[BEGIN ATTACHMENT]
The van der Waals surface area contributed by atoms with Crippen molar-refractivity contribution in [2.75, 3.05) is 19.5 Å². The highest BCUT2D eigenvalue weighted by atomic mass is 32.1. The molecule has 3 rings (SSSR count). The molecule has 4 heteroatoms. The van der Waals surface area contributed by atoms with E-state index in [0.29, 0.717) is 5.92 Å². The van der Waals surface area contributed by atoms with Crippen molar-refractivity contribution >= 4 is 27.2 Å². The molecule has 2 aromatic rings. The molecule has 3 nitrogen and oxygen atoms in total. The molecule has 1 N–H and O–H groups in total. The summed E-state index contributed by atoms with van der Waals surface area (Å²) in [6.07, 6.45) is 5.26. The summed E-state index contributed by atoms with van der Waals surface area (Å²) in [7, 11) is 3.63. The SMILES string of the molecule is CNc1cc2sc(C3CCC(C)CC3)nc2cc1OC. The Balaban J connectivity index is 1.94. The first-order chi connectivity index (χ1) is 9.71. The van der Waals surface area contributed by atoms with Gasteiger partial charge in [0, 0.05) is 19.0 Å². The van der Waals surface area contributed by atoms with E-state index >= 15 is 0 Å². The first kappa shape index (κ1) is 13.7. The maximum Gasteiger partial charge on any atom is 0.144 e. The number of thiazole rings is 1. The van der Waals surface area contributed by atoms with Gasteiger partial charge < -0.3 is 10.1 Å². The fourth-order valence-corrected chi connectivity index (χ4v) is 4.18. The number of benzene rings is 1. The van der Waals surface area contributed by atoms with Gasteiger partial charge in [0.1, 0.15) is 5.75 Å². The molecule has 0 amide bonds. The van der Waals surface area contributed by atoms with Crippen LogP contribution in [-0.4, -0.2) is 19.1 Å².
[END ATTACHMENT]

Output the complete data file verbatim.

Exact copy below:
The van der Waals surface area contributed by atoms with Crippen molar-refractivity contribution in [2.75, 3.05) is 19.5 Å². The highest BCUT2D eigenvalue weighted by atomic mass is 32.1. The molecule has 3 rings (SSSR count). The molecule has 4 heteroatoms. The van der Waals surface area contributed by atoms with E-state index in [0.29, 0.717) is 5.92 Å². The van der Waals surface area contributed by atoms with Crippen molar-refractivity contribution >= 4 is 27.2 Å². The molecule has 2 aromatic rings. The molecule has 3 nitrogen and oxygen atoms in total. The molecule has 1 N–H and O–H groups in total. The summed E-state index contributed by atoms with van der Waals surface area (Å²) in [6.07, 6.45) is 5.26. The summed E-state index contributed by atoms with van der Waals surface area (Å²) in [7, 11) is 3.63. The SMILES string of the molecule is CNc1cc2sc(C3CCC(C)CC3)nc2cc1OC. The Balaban J connectivity index is 1.94. The first-order chi connectivity index (χ1) is 9.71. The van der Waals surface area contributed by atoms with Gasteiger partial charge in [0, 0.05) is 19.0 Å². The van der Waals surface area contributed by atoms with E-state index >= 15 is 0 Å². The first kappa shape index (κ1) is 13.7. The maximum Gasteiger partial charge on any atom is 0.144 e. The number of thiazole rings is 1. The van der Waals surface area contributed by atoms with Gasteiger partial charge < -0.3 is 10.1 Å². The fourth-order valence-corrected chi connectivity index (χ4v) is 4.18. The number of benzene rings is 1. The van der Waals surface area contributed by atoms with Gasteiger partial charge in [0.1, 0.15) is 5.75 Å². The molecule has 0 amide bonds. The van der Waals surface area contributed by atoms with Crippen LogP contribution in [-0.4, -0.2) is 19.1 Å².